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Discussion Starter #1
To the mods: If this is not the appropriate sub-forum, please feel free to move.

I recently added an EasyGuard EC002-NS to my 2007 Tundra DC. It has worked so well, that when I bought my 2011 Sequoia two weeks ago, I immediately added it to that as well. Both vehicle installations were nearly identical.

When I posted my results at another forum, I was asked to do a write-up as I installed it on my Sequoia. As such, I am including a link to the write-up for anyone who feels inclined to do the same to their Tundras.

Once installed, you no longer need the factory key or key FOB. The passive key entry (PKE) remote will unlock the truck when you get about 5' away from it. Once inside, you press the push-button start, and it fires up (assuming you have the key within 5' of the truck). When you walk away, at about 10' it re-locks the vehicle. The key FOB stays in your pocket the entire time.

The remote start works from at least 75 yards. It'll fire up the engine and leave it running for 15 minutes if they key doesn't come within range. If you approach the truck while the engine is running, it'll unlock and you can enter, and the engine remains running.

Lastly, this model has a numeric touchpad that can be installed on the interior side of the windshield (I mounted mine in the bottom DS corner). This allows for completely key-less (or key FOB) entry, starting, and driving of the truck. Simply enter the correct code (through the glass) and the doors unlock, and the engine start button awakes. You can enter the vehicle, and push the button. The truck will continue running until the engine is turned off (with the button) and the door is opened/closed - at which point it re-locks and disables the start capability. I thought this sounded gimmicky until I was running late for a wedding and couldn't find my keys. I entered the code, started the truck, and drove 40 miles to the event... When it was done, I re-entered the code and drove home. I didn't have a key or key FOB the entire time.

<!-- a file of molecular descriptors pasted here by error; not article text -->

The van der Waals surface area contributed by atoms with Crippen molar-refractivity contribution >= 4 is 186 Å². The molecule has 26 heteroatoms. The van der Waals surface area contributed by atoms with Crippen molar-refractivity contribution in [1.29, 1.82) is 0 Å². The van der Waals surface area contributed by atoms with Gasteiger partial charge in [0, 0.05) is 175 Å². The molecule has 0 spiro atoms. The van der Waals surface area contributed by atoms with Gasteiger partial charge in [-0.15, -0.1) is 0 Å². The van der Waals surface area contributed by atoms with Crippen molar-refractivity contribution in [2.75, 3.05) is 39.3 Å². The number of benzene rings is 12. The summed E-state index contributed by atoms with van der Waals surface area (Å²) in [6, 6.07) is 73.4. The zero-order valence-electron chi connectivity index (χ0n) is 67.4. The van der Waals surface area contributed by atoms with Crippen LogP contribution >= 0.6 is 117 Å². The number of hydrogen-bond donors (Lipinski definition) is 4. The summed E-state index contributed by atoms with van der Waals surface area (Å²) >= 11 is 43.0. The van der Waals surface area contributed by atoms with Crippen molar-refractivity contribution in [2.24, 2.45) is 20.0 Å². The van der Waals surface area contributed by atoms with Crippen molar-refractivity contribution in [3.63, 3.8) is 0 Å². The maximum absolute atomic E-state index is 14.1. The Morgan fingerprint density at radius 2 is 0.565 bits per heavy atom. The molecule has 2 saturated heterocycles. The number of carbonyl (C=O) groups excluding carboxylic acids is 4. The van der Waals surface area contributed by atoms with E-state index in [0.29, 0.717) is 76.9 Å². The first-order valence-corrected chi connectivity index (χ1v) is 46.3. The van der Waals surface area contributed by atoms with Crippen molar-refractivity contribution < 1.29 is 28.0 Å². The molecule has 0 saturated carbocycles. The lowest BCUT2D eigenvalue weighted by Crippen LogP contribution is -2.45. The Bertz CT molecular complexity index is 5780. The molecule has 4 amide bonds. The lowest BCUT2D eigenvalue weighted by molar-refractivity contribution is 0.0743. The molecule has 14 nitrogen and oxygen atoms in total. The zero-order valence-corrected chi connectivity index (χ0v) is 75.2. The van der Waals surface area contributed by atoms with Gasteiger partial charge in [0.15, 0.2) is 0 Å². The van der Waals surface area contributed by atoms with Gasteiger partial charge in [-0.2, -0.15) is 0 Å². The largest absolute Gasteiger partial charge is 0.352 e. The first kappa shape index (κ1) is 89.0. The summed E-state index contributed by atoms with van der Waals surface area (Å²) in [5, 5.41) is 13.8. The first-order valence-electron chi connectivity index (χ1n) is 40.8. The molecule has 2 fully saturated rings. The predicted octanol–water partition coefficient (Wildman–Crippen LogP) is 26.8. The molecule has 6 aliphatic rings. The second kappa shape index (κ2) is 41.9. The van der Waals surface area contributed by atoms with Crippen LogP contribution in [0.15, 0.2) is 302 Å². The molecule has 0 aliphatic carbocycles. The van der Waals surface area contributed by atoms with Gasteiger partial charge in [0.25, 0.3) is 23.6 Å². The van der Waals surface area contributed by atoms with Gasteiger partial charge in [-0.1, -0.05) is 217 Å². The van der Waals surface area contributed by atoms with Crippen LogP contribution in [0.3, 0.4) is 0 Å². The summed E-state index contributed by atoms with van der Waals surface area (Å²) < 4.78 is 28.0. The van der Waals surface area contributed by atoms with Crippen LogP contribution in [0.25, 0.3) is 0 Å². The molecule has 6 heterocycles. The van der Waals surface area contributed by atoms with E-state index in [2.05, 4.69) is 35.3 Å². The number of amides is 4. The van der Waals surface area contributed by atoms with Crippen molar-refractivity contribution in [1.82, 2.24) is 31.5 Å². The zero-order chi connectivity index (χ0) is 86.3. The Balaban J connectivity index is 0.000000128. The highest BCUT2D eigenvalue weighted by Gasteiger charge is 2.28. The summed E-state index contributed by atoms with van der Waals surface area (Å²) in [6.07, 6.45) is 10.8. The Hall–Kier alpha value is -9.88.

So far, I have not found a single functional negative to the installation on either the Tundra or Sequoia... Well, except for the fact that the factory immobilizing tech is bypassed, thereby making theft a little less difficult (a spare key is hidden in the dash). But given where I live, and the gained practicality, I'm not concerned about that in any way.

Anyway, I have no affiliation with EasyGuard, or any other vendor for that matter. I'm just excited about bringing Toyota's flagship truck/SUV into the 21st century, that I thought I'd share my discovery.

FWIW, I bought the alarm from this Amazon page.
 

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Discussion Starter #4 (Edited)
Thanks @thearborbarber.

Just a warning... This method will disable the factory immobilizer full-time. Having a hidden key placed inside the immobilizer antenna ring, even though it is hidden in the dash, is a security risk. Likewise, leaving a decapitated key in the ignition cylinder will disable the steering lock, and could potentially allow a thief to simply turn the key to start the vehicle (if the ignition cylinder harness isn't unplugged during install).

You will have to weigh whether the increased risk justifies the practicality gains of this inexpensive upgrade. Personally, I live in an extremely rural area (closest neighbor is more than a mile away), where everyone knows everyone else. But, that is a calculus everyone must consider for themselves.

There are more 'professional' installation methods which involve immobilizer bypass units which turn off the factory immobilizer only for the duration of the starting sequence. I am not familiar with these - so I cannot vouch for the cost, design, or availability.

Still, anyone considering this ought to be aware of these limitations and risks.

ETA: I have placed a cover page on the write-up PDF explaining the security risk.
 
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